Tag Archives: Midori Snyder

Black Thorn, White Rose edited by Ellen Datlow & Terri Windling

Overview
Image result for black thorn white rose book cover

Title: Black Thorn, White Rose
Author: Ellen Datlow, Terri Windling, Nancy Kress, Patricia C. Wrede, Ann Downer, Daniel Quinn, M.E. Beckett, Michael Kandel, Michael Cadnum, Lawrence Schimel, Isabel Cole, Tim Wynne-Jones, Midori Snyder, Jane Yolen, Howard Waldrop, Roger Zelazny, Peter Straub, Ellen Steiber, Storm Constantine & Susan Wade
Series: Adult Fairy Tales #2
In: Black Thorn, White Rose (Ellen Datlow & Terri Windling)
Rating Out of 5: 5 (I will read this again and again and again)
My Bookshelves: Fairy tales, Retellings, Short story collections
Dates read: 12th February – 25th May 2020
Pace: Medium
Format: Anthology
Publisher: Prime Books
Year: 1994
5th sentence, 74th page: Thank you for your last letter, which reached me before I set off.

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Synopsis

The award-winning editors of II Snow White, Blood Red II return us to distinctly adult realms of myth and the fantastic with eighteen wondrous works. From Roger Zelazny’s delightful tale of Death’s disobedient godson to Peter Straub’s blood-chilling look at a gargantuan Cinderella, here are stories strange and miraculous that remold our most cherished childhood fables into things sexier, more sinister… and more appealing to grown-up tastes and sensibilities.

Thoughts

After reading Snow White, Blood Red, I knew that I needed the other books which were edited by Ellen Datlow and Terri Windling featuring fairy tale retellings. Because these aren’t the retellings that you would expect. And they’re not the kinds of retellings that make you feel all nice and fluffy on the inside. They’re dark and twisted in places. Sexual in others. And just downright make you think most of the time.

Many of the authors in this collection are ones that I have already come across. Which is something I most certainly enjoyed. A few were totally new to me. Enough to make me wonder who I would be coming across next, but not so much that I felt like I had a whole slew of new people to add to my shelves. Rather, it was a fair few authors who are already in my wishlist…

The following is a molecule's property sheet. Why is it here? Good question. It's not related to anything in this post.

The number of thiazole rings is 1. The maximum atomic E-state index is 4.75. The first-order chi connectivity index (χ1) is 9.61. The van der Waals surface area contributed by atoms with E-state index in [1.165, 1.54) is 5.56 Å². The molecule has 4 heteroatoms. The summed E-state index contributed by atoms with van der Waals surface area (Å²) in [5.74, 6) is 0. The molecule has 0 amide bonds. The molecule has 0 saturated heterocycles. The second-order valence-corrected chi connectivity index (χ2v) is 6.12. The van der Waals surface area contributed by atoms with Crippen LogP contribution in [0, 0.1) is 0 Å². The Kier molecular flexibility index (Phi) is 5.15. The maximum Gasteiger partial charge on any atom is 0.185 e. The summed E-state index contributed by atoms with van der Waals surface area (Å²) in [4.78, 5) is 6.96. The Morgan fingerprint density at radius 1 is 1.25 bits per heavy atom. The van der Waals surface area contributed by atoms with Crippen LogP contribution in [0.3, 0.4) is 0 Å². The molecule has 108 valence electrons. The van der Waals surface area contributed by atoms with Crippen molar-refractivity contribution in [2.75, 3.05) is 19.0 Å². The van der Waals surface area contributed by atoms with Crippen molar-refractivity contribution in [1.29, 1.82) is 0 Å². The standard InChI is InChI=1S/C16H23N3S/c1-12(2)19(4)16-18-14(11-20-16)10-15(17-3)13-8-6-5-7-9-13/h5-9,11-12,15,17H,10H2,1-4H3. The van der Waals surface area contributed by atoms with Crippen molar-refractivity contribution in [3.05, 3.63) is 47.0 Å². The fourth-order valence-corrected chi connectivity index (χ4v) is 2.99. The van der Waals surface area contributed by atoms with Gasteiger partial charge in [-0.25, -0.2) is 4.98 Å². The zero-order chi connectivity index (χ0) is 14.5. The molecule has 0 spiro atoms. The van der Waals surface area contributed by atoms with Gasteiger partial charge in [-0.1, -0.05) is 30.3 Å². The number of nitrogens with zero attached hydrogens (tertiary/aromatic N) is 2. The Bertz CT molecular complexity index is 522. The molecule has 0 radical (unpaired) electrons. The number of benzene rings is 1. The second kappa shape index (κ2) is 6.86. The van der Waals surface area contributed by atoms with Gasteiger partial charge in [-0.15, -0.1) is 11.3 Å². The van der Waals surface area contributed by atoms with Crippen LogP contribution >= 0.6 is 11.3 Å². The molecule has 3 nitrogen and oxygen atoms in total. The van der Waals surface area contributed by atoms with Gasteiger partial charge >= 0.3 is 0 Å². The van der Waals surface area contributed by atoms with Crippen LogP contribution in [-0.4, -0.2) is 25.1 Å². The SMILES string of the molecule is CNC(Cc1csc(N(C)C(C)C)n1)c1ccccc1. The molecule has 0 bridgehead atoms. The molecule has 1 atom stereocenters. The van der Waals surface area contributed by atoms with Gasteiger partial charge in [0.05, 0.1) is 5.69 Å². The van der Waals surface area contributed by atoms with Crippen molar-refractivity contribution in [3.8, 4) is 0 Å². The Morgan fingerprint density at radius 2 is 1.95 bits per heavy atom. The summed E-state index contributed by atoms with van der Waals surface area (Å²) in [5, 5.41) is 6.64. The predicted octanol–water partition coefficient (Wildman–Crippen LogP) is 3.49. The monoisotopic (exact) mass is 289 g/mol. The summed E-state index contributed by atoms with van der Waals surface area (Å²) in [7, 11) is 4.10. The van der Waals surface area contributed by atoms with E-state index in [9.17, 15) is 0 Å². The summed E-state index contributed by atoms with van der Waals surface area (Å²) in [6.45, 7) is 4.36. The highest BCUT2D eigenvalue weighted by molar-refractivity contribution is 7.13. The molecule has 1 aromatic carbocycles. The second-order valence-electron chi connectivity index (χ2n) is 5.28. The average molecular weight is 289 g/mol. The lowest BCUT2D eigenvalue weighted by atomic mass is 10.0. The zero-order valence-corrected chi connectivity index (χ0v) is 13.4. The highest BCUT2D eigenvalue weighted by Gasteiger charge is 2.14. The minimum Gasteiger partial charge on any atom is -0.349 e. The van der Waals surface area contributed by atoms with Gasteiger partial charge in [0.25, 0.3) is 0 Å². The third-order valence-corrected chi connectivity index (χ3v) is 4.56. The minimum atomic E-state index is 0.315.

I love the constant returning to fairy tales that were reminiscent of the Grimm Brothers. It’s a nice little departure from the more common fairy tales that I find. And other than Rumpelstiltskin and Red Riding Hood, the vast majority of these fairy tales were of the lesser known variety. Which suited me perfectly. I like those more abstract stories at times.

<- Mr. Simonelli or the Fairy WidowerWords Like Pale Stones ->

Image source: Goodreads

Tattercoats by Midori Snyder

Overview
Image result for black thorn white rose book cover

Title: Tattercoats
Author: Midori Snyder
In: Black Thorn, White Rose (Ellen Datlow & Terri Windling)
Rating Out of 5: 5 (I will read this again and again and again)
My Bookshelves: Fairy tales, Retellings
Dates read: 11th May 2020
Pace: Fast
Format: Short story
Publisher: Prime Books
Year: 1994
5th sentence, 74th page: I think I shall retire now.

Buy The Book Now at The Book Depository, Free Delivery World Wide

Synopsis

A fantastic retelling of a classic fairy tale… with a more adult spin.

Thoughts

This is one of those retellings that is reminiscent of a number of fairy tales that I’ve read. Which was a nice journey. It’s definitely a fairy tale / retelling that I have always enjoyed, so I was excited to read this. And, boy, I wasn’t disappointed by this retelling. Not only was it a great fantasy retelling, but it was also a great tale about rediscovering your love and your life after that initial honeymoon period is over… something that I think is often overlooked in many stories we read.

The story of the woman with the three dresses and the way in which she wins her loves’ heart is one that I seriously treasure. Especially after reading North Child. This isn’t quite that story, but it does have those great echoes, and it is the story about her daughter. The daughter who also found her own happily ever after. But, after childbirth and years being comfortable with your spouse, things are less romantic and infatuated. Which is kind of sad, but something I think that everyone who ahs been in a long term relationship experiences. The woman in this uses the gifts of the past that her mother gave her to set about recapturing her husbands’ attention and affections. Although, the responsibility for this is not just on her, she isn’t the only one who has let her relationship slip, and she’s not the only one who decides to fight to get it back.